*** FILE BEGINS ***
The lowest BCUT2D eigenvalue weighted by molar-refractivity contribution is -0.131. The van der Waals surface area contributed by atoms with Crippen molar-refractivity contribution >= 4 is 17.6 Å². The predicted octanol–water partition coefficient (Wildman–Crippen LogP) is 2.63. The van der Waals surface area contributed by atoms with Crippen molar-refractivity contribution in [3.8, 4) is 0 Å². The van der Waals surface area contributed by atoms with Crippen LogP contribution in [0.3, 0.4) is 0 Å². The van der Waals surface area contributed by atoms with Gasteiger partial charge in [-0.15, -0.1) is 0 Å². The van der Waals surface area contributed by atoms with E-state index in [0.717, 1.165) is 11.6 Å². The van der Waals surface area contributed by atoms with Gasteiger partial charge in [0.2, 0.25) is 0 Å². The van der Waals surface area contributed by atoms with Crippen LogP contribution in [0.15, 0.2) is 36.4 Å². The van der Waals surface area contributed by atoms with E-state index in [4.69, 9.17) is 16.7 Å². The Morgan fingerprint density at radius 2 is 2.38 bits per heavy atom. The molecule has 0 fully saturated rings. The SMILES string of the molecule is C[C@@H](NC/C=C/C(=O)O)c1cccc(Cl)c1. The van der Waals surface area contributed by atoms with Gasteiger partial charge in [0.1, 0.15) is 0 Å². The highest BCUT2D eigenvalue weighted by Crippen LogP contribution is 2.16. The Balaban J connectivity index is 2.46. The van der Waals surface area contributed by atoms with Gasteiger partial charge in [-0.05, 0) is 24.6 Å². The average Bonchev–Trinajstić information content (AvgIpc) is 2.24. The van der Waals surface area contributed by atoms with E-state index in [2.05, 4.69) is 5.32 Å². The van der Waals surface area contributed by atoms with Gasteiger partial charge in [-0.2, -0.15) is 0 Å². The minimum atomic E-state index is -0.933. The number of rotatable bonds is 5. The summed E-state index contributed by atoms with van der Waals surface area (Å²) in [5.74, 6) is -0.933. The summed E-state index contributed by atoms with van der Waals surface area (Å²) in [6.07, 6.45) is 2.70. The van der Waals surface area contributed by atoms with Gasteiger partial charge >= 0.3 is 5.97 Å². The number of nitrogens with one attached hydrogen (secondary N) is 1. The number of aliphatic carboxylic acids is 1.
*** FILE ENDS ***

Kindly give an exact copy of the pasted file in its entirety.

The lowest BCUT2D eigenvalue weighted by molar-refractivity contribution is -0.131. The van der Waals surface area contributed by atoms with Crippen molar-refractivity contribution >= 4 is 17.6 Å². The predicted octanol–water partition coefficient (Wildman–Crippen LogP) is 2.63. The van der Waals surface area contributed by atoms with Crippen molar-refractivity contribution in [3.8, 4) is 0 Å². The van der Waals surface area contributed by atoms with Crippen LogP contribution in [0.3, 0.4) is 0 Å². The van der Waals surface area contributed by atoms with Gasteiger partial charge in [-0.15, -0.1) is 0 Å². The van der Waals surface area contributed by atoms with E-state index in [0.717, 1.165) is 11.6 Å². The van der Waals surface area contributed by atoms with Gasteiger partial charge in [0.2, 0.25) is 0 Å². The van der Waals surface area contributed by atoms with Crippen LogP contribution in [0.15, 0.2) is 36.4 Å². The van der Waals surface area contributed by atoms with E-state index in [4.69, 9.17) is 16.7 Å². The Morgan fingerprint density at radius 2 is 2.38 bits per heavy atom. The molecule has 0 fully saturated rings. The SMILES string of the molecule is C[C@@H](NC/C=C/C(=O)O)c1cccc(Cl)c1. The van der Waals surface area contributed by atoms with Gasteiger partial charge in [0.1, 0.15) is 0 Å². The highest BCUT2D eigenvalue weighted by Crippen LogP contribution is 2.16. The Balaban J connectivity index is 2.46. The van der Waals surface area contributed by atoms with Gasteiger partial charge in [-0.05, 0) is 24.6 Å². The average Bonchev–Trinajstić information content (AvgIpc) is 2.24. The van der Waals surface area contributed by atoms with E-state index in [2.05, 4.69) is 5.32 Å². The van der Waals surface area contributed by atoms with Gasteiger partial charge in [-0.2, -0.15) is 0 Å². The minimum atomic E-state index is -0.933. The number of rotatable bonds is 5. The summed E-state index contributed by atoms with van der Waals surface area (Å²) in [5.74, 6) is -0.933. The summed E-state index contributed by atoms with van der Waals surface area (Å²) in [6.07, 6.45) is 2.70. The van der Waals surface area contributed by atoms with Gasteiger partial charge >= 0.3 is 5.97 Å². The number of nitrogens with one attached hydrogen (secondary N) is 1. The number of aliphatic carboxylic acids is 1.